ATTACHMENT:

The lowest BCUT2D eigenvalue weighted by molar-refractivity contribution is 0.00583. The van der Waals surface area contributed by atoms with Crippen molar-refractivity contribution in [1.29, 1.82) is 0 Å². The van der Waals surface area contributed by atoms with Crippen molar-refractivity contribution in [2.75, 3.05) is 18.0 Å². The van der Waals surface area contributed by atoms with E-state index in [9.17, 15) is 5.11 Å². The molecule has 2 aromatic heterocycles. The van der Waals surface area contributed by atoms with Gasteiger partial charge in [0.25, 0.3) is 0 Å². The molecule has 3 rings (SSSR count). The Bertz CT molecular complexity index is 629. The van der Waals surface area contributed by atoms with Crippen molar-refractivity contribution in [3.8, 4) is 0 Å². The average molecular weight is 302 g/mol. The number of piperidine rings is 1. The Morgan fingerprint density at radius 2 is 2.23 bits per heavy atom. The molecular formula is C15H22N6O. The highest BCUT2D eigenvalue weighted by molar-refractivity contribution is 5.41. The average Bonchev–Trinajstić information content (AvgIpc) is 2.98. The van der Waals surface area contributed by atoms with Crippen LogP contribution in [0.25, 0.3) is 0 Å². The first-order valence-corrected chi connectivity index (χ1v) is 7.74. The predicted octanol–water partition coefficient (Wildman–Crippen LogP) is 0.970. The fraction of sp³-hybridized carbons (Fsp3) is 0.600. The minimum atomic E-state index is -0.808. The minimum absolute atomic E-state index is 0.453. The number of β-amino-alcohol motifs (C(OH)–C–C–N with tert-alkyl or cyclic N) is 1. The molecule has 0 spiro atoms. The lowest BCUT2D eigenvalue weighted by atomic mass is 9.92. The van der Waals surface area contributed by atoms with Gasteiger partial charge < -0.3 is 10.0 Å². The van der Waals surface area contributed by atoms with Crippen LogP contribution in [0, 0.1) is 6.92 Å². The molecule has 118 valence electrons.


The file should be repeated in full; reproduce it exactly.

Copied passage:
The lowest BCUT2D eigenvalue weighted by molar-refractivity contribution is 0.00583. The van der Waals surface area contributed by atoms with Crippen molar-refractivity contribution in [1.29, 1.82) is 0 Å². The van der Waals surface area contributed by atoms with Crippen molar-refractivity contribution in [2.75, 3.05) is 18.0 Å². The van der Waals surface area contributed by atoms with E-state index in [9.17, 15) is 5.11 Å². The molecule has 2 aromatic heterocycles. The van der Waals surface area contributed by atoms with Gasteiger partial charge in [0.25, 0.3) is 0 Å². The molecule has 3 rings (SSSR count). The Bertz CT molecular complexity index is 629. The van der Waals surface area contributed by atoms with Crippen molar-refractivity contribution in [3.8, 4) is 0 Å². The average molecular weight is 302 g/mol. The number of piperidine rings is 1. The Morgan fingerprint density at radius 2 is 2.23 bits per heavy atom. The molecular formula is C15H22N6O. The highest BCUT2D eigenvalue weighted by molar-refractivity contribution is 5.41. The average Bonchev–Trinajstić information content (AvgIpc) is 2.98. The van der Waals surface area contributed by atoms with Crippen LogP contribution in [0.25, 0.3) is 0 Å². The first-order valence-corrected chi connectivity index (χ1v) is 7.74. The predicted octanol–water partition coefficient (Wildman–Crippen LogP) is 0.970. The fraction of sp³-hybridized carbons (Fsp3) is 0.600. The minimum atomic E-state index is -0.808. The minimum absolute atomic E-state index is 0.453. The number of β-amino-alcohol motifs (C(OH)–C–C–N with tert-alkyl or cyclic N) is 1. The molecule has 0 spiro atoms. The lowest BCUT2D eigenvalue weighted by atomic mass is 9.92. The van der Waals surface area contributed by atoms with Gasteiger partial charge < -0.3 is 10.0 Å². The van der Waals surface area contributed by atoms with Crippen LogP contribution in [0, 0.1) is 6.92 Å². The molecule has 118 valence electrons.